The final touch: a windbag witch doctor who keeps jibbering away in some African tongue. I hope it is not giving away too much if I say that he is shot at the end. BANG! It was the one moment in a long, boring night that I felt like cheering.

This celebration of the death of a character who has represented the traditional beliefs of those living under colonialism, is consistent with the gross cynicism of the Daily Mail. I was surprised, the night I attended the play, that the audience were also quick to cheer the end. Consulting the original French play-text reveals that this new translation has deleted a final scene in which Mobutu orders his soldiers to fire on a crowd supporting Lumuba. It is a conclusion which makes it impossible for the audience to applaud.

Once this production has ended, why is it that the audience are already on their feet, clapping so enthusiastically, whooping and crying out? It almost sounds as if they are acclaiming General Mobutu’s final speech, which concludes with maximum hypocrisy, that the most beautiful boulevards of their cities will be renamed Lumumba, whose death he has just orchestrated. Have the audience failed to understand the force of the play? It sounds like they are clapping to honour Lumumba’s death. Or are they just celebrating a powerful lead performance by a celebrity actor? Other plays command silence in the audience, after a serious conclusion, but why not here? Has the radical pedagogy of Césaire’s play fallen on deaf ears?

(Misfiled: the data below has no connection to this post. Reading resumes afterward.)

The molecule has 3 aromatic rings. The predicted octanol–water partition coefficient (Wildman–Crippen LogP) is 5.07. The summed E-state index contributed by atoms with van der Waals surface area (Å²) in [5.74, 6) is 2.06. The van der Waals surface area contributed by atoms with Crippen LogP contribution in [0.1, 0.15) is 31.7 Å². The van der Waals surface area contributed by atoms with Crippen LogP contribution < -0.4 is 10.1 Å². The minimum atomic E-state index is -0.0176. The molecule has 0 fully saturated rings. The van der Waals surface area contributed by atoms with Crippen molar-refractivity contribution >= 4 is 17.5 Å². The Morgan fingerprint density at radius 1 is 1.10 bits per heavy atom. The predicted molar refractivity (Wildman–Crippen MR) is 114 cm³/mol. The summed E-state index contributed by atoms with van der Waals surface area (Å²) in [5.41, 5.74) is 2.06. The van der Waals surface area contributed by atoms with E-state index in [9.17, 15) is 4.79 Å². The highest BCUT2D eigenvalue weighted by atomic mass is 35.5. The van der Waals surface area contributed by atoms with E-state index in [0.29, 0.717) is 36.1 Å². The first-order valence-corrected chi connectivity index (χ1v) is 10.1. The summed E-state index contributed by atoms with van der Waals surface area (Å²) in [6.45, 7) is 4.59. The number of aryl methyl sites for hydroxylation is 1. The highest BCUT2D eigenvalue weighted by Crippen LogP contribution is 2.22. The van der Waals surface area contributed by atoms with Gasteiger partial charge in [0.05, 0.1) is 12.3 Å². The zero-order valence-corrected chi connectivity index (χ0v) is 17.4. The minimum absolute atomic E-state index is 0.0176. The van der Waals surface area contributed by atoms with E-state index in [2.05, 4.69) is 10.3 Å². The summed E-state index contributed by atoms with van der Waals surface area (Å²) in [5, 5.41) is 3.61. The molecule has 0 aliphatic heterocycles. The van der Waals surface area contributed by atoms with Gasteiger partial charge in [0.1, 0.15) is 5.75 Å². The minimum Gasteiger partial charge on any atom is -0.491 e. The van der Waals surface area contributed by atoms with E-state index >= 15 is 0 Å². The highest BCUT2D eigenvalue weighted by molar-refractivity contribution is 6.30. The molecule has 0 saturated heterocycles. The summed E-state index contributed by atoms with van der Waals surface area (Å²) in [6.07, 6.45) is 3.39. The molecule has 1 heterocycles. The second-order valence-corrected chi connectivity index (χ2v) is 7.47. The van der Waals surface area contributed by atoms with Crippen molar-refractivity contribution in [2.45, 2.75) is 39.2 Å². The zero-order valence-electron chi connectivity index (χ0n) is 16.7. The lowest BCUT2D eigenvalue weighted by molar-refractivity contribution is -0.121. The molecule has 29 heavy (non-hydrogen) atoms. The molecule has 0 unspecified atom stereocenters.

The quickness of the audience to make this noise signals the weakness of the production, applause as a triumph of custom: the production failed in this most important element if its audience could emerge already cheerfully returned to the mundane, rather than wandering out of the theatre troubled by the world reflected in this history, to walk home speechless through the hot night.

Further Reading

Goodbye, Piassa

The demolition of an historic district in Addis Ababa shows a central contradiction of modernization: the desire to improve the country while devaluing its people and culture.